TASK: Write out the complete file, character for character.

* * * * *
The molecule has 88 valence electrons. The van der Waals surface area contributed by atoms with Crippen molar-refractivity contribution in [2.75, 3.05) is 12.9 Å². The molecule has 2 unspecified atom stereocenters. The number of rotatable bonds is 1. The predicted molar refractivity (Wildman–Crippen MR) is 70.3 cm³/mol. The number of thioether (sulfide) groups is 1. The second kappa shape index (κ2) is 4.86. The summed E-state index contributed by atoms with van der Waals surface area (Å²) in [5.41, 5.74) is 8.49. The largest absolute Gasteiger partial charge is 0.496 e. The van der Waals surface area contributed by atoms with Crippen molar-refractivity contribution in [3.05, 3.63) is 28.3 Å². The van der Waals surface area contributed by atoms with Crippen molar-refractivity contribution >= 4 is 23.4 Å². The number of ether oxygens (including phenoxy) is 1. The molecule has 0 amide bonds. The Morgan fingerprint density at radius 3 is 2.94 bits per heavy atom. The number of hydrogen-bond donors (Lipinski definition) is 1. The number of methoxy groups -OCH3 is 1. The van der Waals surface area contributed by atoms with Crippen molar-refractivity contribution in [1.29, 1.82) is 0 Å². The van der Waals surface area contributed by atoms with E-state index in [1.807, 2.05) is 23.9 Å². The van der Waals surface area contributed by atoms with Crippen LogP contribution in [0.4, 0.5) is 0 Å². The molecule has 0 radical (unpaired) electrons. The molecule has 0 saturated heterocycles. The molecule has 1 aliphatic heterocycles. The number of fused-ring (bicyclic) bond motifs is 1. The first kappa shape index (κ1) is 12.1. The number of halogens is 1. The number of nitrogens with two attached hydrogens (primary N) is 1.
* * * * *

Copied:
The molecule has 88 valence electrons. The van der Waals surface area contributed by atoms with Crippen molar-refractivity contribution in [2.75, 3.05) is 12.9 Å². The molecule has 2 unspecified atom stereocenters. The number of rotatable bonds is 1. The predicted molar refractivity (Wildman–Crippen MR) is 70.3 cm³/mol. The number of thioether (sulfide) groups is 1. The second kappa shape index (κ2) is 4.86. The summed E-state index contributed by atoms with van der Waals surface area (Å²) in [5.41, 5.74) is 8.49. The largest absolute Gasteiger partial charge is 0.496 e. The van der Waals surface area contributed by atoms with Crippen molar-refractivity contribution in [3.05, 3.63) is 28.3 Å². The van der Waals surface area contributed by atoms with Crippen molar-refractivity contribution >= 4 is 23.4 Å². The number of ether oxygens (including phenoxy) is 1. The molecule has 0 amide bonds. The Morgan fingerprint density at radius 3 is 2.94 bits per heavy atom. The number of hydrogen-bond donors (Lipinski definition) is 1. The number of methoxy groups -OCH3 is 1. The van der Waals surface area contributed by atoms with Crippen molar-refractivity contribution in [1.29, 1.82) is 0 Å². The van der Waals surface area contributed by atoms with E-state index in [1.807, 2.05) is 23.9 Å². The van der Waals surface area contributed by atoms with Crippen LogP contribution in [0.4, 0.5) is 0 Å². The molecule has 0 radical (unpaired) electrons. The molecule has 0 saturated heterocycles. The molecule has 1 aliphatic heterocycles. The number of fused-ring (bicyclic) bond motifs is 1. The first kappa shape index (κ1) is 12.1. The number of halogens is 1. The number of nitrogens with two attached hydrogens (primary N) is 1.